If you become unable to pay back your loan, you could also get foreclosed on. And unless you itemize on your taxes, you won't get to deduct interest paid, so the biggest benefit you'd be left with is that your home equity loan would probably have a lower rate than other forms of financing.
For many homeowners, personal loans are the ideal solution for financing a home remodel. A personal loan can be obtained from a wide variety of sources. Online lenders, credit unions, peer-to-peer lenders, and banks all make personal loans available to qualified borrowers. These loans often have reasonable interest rates as well. While their rates won't be as low as those of home equity loans, they should be well below the standard APR on credit cards.
Personal loans can provide you with a substantial sum of money for remodeling if necessary. Some lenders allow you to borrow as much as $100,000 if you can qualify based on credit and income. Different lenders have different repayment periods, so you can find a loan with a payoff timeline that works for you. And most personal loans aren't secured by collateral, so you don't put your home or other assets at risk.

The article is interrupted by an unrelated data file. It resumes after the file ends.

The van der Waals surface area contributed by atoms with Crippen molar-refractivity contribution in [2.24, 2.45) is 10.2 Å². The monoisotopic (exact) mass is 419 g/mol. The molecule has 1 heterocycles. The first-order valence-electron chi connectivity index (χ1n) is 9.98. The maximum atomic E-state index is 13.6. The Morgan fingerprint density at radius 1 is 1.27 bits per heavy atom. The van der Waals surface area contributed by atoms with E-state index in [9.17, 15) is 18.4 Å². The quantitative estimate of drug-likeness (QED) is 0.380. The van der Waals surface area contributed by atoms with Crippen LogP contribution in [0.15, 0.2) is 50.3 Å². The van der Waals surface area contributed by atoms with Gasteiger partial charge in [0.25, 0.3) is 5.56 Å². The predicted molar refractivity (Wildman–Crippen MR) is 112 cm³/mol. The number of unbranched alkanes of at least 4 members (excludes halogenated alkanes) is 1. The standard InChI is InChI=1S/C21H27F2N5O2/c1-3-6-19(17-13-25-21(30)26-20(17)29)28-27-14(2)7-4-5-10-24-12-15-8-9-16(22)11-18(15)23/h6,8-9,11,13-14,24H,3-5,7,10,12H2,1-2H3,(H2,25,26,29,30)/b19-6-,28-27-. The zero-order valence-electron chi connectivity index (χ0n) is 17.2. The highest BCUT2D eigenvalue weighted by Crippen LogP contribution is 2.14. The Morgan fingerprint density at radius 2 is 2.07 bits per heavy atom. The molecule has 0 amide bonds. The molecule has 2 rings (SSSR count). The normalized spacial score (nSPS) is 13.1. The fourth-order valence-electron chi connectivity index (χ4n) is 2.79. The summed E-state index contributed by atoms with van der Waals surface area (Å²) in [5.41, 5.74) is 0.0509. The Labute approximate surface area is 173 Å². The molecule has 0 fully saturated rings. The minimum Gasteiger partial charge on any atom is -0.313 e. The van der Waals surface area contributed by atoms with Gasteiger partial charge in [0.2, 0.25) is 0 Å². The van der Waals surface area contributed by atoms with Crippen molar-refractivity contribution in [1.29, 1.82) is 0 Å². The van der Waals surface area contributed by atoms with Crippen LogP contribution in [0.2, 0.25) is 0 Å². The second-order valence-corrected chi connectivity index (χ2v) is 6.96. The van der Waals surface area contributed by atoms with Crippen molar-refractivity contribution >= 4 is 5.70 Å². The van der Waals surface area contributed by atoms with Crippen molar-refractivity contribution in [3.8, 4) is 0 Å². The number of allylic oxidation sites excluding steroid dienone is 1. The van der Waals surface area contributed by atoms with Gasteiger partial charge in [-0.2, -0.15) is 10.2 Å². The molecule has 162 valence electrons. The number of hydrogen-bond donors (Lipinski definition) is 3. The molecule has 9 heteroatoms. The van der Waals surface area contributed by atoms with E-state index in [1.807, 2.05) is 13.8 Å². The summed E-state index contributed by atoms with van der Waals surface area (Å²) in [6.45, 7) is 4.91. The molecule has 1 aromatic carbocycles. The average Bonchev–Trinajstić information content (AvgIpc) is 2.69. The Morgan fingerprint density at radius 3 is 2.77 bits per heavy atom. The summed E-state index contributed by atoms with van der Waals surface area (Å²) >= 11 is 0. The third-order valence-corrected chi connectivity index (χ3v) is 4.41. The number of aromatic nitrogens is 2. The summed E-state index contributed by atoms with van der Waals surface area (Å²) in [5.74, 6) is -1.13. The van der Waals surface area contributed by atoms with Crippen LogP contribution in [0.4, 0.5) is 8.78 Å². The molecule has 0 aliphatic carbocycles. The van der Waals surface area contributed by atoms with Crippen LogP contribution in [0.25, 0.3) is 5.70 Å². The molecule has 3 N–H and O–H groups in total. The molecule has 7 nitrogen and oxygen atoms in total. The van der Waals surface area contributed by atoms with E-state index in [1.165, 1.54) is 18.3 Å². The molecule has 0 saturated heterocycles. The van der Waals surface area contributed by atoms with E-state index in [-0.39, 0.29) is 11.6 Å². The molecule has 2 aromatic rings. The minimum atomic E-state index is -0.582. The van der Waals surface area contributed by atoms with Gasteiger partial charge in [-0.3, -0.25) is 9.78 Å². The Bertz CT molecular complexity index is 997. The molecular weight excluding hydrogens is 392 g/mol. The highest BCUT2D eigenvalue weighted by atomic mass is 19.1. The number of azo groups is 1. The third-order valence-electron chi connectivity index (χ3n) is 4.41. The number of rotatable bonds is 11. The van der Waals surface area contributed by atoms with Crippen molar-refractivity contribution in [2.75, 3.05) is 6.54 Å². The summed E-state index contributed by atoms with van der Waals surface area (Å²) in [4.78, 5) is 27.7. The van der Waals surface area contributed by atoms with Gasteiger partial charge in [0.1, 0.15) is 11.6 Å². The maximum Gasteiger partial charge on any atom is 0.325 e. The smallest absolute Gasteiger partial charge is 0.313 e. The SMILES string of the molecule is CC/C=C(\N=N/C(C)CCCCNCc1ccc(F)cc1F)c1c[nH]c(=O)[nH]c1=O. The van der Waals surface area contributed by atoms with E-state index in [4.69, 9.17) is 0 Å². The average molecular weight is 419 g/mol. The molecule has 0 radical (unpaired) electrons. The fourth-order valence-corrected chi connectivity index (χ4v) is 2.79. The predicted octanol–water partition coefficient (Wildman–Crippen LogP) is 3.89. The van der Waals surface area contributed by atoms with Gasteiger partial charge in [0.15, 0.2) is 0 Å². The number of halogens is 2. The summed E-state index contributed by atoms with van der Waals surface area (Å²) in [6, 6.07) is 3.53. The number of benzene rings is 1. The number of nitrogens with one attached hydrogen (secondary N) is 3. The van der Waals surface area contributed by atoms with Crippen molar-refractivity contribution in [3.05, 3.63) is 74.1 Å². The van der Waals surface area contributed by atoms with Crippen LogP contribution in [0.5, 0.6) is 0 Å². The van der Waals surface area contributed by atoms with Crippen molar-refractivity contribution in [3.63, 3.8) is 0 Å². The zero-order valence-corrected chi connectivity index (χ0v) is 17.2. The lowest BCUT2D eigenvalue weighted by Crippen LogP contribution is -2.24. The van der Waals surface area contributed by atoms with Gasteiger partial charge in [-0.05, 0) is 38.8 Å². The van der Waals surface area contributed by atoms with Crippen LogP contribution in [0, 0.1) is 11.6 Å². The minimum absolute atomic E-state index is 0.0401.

Because there are lots of lenders offering personal loans, it's important to shop around for the best interest rate and the loan terms that fit your needs. You should get several different quotes and compare your loan offer to other sources of home remodel financing. If you can find a personal loan at a reasonable rate and borrow the amount you need, this may be your best bet when paying cash isn't possible.
Credit cards aren't an ideal way to finance a home remodel. The standard interest rate on a credit card is usually very high, so your home upgrades could become much more expensive. While many card issuers offer a 0% promotional rate for a limited time -- so you may pay no interest for up to 12 months or so -- many remodels are too expensive to pay off in that time frame, so you'd likely be left with a lot of debt remaining when the rate jumps up.
You may also not be able to borrow all you need with a credit card, as many creditors offer much lower limits than the typical amount you'd need to spend on a remodel. And unlike personal loans with a fixed timeline for paying what you owe, credit cards only require you to make minimum payments, so it could take decades to become debt-free unless you're willing and able to pay more than is required.
Which approach is right for you?
Paying for a home remodel with a personal loan is often the best choice if you can't claim a tax break for home equity loan debt and you don't want to jeopardize your house. If you're confident you can pay back the loan, you itemize on your tax return so you can deduct interest, and you aren't worried about potentially owing more than your house is worth, then it may make sense to consider a home equity loan. Just be sure whatever loan you choose is affordable and covers the costs of the remodel you need to complete.